Bomb hits pipeline from Libya's El Sarir oilfield

In this Tuesday, June 10, 2014 file photo, an oil field employee welds a pipeline in the desert oil fields of Sakhir, Bahrain, at sunset. Not all financial assets went up this year. (File Photo: AP)

A bomb exploded at an oil pipeline from Libya's El Sarir field on Saturday, halting flows to Hariga port as the country struggles to restore crude exports battered by factional fighting.

In a separate incident, gunmen stormed government buildings in the coastal city of Sirte, forcing officials out at gunpoint and taking over administrative offices and television and radio stations, the state news agency said.

No more details were immediately available. Several Islamist militant groups are active in Sirte.

Libya is riven by conflict, with two rival governments operating their own armed forces and separate parliaments, nearly four years after the civil war that led to the overthrow and killing of leader Muammar Qaddafi.

The fighting also involves Islamist militant groups, former rebels, ex-Qaddafi troops and tribal and federalist factions often pursuing local causes.

No group claimed responsibility for Saturday's pipeline bombing. Oil infrastructure, ports and pipelines in the North African OPEC member state are often targets of attack.

Hariga oil terminal supervisor Rajab Abdulrasoul told Reuters on Saturday the bomb went off at around 5 a.m.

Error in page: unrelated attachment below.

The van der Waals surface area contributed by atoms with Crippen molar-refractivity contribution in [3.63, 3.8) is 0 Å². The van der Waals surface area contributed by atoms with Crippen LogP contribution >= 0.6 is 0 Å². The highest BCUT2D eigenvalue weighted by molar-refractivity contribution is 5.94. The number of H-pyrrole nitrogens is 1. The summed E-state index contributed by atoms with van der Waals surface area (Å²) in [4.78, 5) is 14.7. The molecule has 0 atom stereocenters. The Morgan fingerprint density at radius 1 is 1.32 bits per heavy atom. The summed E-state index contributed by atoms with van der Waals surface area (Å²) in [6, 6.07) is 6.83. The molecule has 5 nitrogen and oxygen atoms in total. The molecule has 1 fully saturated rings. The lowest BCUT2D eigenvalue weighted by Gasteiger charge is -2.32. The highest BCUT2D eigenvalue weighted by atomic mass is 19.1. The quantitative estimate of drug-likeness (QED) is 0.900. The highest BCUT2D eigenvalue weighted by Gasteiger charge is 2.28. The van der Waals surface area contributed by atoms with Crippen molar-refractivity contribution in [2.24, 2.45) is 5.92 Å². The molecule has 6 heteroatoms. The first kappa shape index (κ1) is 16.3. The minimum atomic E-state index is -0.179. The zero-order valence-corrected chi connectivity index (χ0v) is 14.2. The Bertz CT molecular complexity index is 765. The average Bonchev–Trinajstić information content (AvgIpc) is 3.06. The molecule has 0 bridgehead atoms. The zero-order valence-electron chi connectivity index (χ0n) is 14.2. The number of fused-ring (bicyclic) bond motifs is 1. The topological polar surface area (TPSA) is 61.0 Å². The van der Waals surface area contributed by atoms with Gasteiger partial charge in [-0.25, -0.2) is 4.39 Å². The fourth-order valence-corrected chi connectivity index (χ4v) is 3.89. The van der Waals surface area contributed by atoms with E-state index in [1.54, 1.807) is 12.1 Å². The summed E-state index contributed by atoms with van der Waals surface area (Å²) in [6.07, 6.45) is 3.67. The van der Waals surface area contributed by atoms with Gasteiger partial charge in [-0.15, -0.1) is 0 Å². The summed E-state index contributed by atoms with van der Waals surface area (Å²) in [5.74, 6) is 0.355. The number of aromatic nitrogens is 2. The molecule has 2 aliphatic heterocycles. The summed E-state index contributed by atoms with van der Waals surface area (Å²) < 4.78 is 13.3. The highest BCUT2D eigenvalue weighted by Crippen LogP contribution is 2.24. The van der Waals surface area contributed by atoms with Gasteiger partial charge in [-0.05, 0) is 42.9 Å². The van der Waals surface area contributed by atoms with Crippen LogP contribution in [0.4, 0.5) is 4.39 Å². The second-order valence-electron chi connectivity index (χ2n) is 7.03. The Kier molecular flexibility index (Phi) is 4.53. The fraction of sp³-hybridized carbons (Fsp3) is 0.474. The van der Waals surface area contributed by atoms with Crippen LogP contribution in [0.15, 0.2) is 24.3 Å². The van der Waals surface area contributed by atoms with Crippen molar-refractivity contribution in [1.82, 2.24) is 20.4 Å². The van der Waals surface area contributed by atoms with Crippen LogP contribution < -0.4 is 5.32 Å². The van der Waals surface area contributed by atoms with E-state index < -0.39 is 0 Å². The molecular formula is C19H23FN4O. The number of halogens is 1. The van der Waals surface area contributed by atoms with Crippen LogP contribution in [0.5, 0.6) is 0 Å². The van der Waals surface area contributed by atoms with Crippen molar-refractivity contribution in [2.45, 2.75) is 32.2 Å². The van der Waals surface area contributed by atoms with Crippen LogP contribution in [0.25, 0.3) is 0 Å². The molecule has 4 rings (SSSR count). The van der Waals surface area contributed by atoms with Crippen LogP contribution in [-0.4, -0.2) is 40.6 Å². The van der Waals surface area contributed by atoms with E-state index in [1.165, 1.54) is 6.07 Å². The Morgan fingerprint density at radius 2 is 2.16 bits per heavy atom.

"A bomb exploded at a pipeline carrying crude between El Sarir oil field and Hariga port," he said. "The firefighters are still trying to put out the fire. What happened is sabotage."

A spokesman for the National Oil Corporation said a tanker had been loading up with crude at Hariga. He said it could take up to three days to restore the pipeline.

Hariga had just reopened after a strike by guards there. The country's two main oil ports and nearby fields are still closed after clashes between rival armed groups trying to gain control of them.

Libya's oil production has fallen to around 350,000 barrels a day, a fraction of the 1.6 million bpd Libya used to pump before the NATO-backed 2011 uprising that ended Gaddafi's rule.

Two gunmen attacked Tripoli's Corinthia hotel last month, killing nine people, including five foreigners, in an attack claimed by militants who said they were loyal to Islamic State.

Earlier this month, south of Sirte, gunmen killed 12 people, among them two Filipino and two Ghanaian nationals, after storming a remote oilfield. Officials said most of the victims were beheaded or shot.

French and Libyan officials said Islamic State of Iraq and Syria (ISIS) militants were behind the attack on the oilfield, in which France's Total has a stake, but which is operated by a Libyan company.

Last Update: Wednesday, 20 May 2020 KSA 09:44 - GMT 06:44